Vascular Disease in Systemic SclerosisView this Special Issue
Research Article | Open Access
Marie Hudson, Murray Baron, Ernest Lo, Joanna Weinfeld, Daniel E. Furst, Dinesh Khanna, "An International, Web-Based, Prospective Cohort Study to Determine Whether the Use of ACE Inhibitors prior to the Onset of Scleroderma Renal Crisis Is Associated with Worse Outcomes—Methodology and Preliminary Results", International Journal of Rheumatology, vol. 2010, Article ID 347402, 7 pages, 2010. https://doi.org/10.1155/2010/347402
An International, Web-Based, Prospective Cohort Study to Determine Whether the Use of ACE Inhibitors prior to the Onset of Scleroderma Renal Crisis Is Associated with Worse Outcomes—Methodology and Preliminary Results
Background. To describe the methodology of a study designed to determine whether systemic sclerosis (SSc) patients with incident scleroderma renal crisis (SRC) on angiotensin converting enzyme (ACE) inhibitors prior to the onset of SRC have worse outcomes. Methods. Prospective, international cohort study of SRC subjects identified through an ongoing web-based survey. Every second Friday afternoon, an e-mail was sent to 589 participating physicians to identify new cases of SRC. Death or dialysis at one year after the onset of SRC will be compared in patients exposed or not to ACE inhibitors prior to the onset of SRC. Results. Fifteen months after the start of the survey, we had identified 76 incident cases of SRC. Of these, 66 (87%) had a hypertensive SRC and 10 (13%) a normotensive SRC. Twenty-two percent (22%) of the patients were on an ACE inhibitor immediately prior to the onset of the SRC. To date, we have collected one-year follow-up data on approximately 1/3 of the cohort. Of these, over 50% have died or remain on dialysis at one year. Conclusion. An international, web-based cohort study design is a feasible method of recruiting a substantial number of patients to study an infrequent vascular manifestation of SSc.
Scleroderma renal crisis is an infrequent but life-threatening complication of systemic sclerosis (SSc) . It was previously associated with significant morbidity, including chronic renal failure and dialysis, and high mortality. However, since the advent of angiotensin converting enzyme (ACE) inhibitors, the outcome of SRC has improved dramatically . There is also a perception among experts that the incidence of SRC has fallen over the past years. This is thought to be due in part to the more liberal use of ACE inhibitors to treat Raynaud’s phenomenon and hypertension in SSc .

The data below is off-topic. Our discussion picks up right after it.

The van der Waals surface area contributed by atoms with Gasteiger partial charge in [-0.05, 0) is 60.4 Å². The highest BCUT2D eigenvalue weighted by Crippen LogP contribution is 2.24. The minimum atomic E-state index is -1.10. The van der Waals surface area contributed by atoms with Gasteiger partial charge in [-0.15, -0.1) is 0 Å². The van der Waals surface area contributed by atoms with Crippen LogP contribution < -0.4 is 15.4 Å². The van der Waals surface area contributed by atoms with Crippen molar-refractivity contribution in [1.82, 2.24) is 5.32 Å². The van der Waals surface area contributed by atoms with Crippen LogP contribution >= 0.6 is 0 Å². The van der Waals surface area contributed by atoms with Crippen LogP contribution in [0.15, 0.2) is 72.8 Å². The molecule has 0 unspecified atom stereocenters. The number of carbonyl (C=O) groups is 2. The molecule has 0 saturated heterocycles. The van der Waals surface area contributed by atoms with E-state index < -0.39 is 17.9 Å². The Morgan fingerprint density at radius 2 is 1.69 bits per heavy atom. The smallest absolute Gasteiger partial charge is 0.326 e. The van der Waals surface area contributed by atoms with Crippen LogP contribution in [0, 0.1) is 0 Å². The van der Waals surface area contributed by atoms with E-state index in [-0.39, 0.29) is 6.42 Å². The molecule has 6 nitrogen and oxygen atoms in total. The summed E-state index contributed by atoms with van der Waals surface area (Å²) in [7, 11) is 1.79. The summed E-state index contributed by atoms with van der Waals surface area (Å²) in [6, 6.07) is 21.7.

Given the benefits of ACE inhibitors in SRC and the perceived decrease in incidence in SRC, some experts have advocated the use of prophylactic ACE inhibitors even in the absence of Raynaud’s or hypertension . However, others have argued that there is no clear rationale for this since it has been demonstrated that most SSc patients do not have hyper-reninemia prior to the onset of SRC . In addition, recent retrospective data in patients with SRC suggested that ACE inhibitors prior to the onset of SRC may have worse outcomes than those not taking these drugs [5–7]. This has been hypothesized to be due to the fact that those on ACE inhibitors may have normotensive SRC and diagnosis may thus be delayed in these patients.
Given the belief that the incidence of SRC seems to have fallen over the past years due to the increasing use of ACE inhibitors, some experts have proposed undertaking a large, simple randomized trial to confirm this finding . However, concerns based on the preliminary data that suggests that patients taking ACE inhibitors who develop SRC may have worse outcomes remain. Thus, prior to undertaking a large, randomized trial, we believed that there was a real need to obtain additional data to assess whether in fact the use of ACE inhibitors prior to the onset of SRC was associated with worse outcomes.
We therefore undertook a study to determine whether SSc patients with incident SRC on ACE inhibitors immediately prior to the onset of SRC have worse outcomes, defined as dialysis dependence or death after one year than those not on these drugs prior to the onset of SRC. The purpose of this paper is to describe the methodology and preliminary data of this study. In particular, we wish to highlight the advantages and disadvantages associated with using survey methodology via the internet to study uncommon vascular manifestations of SSc.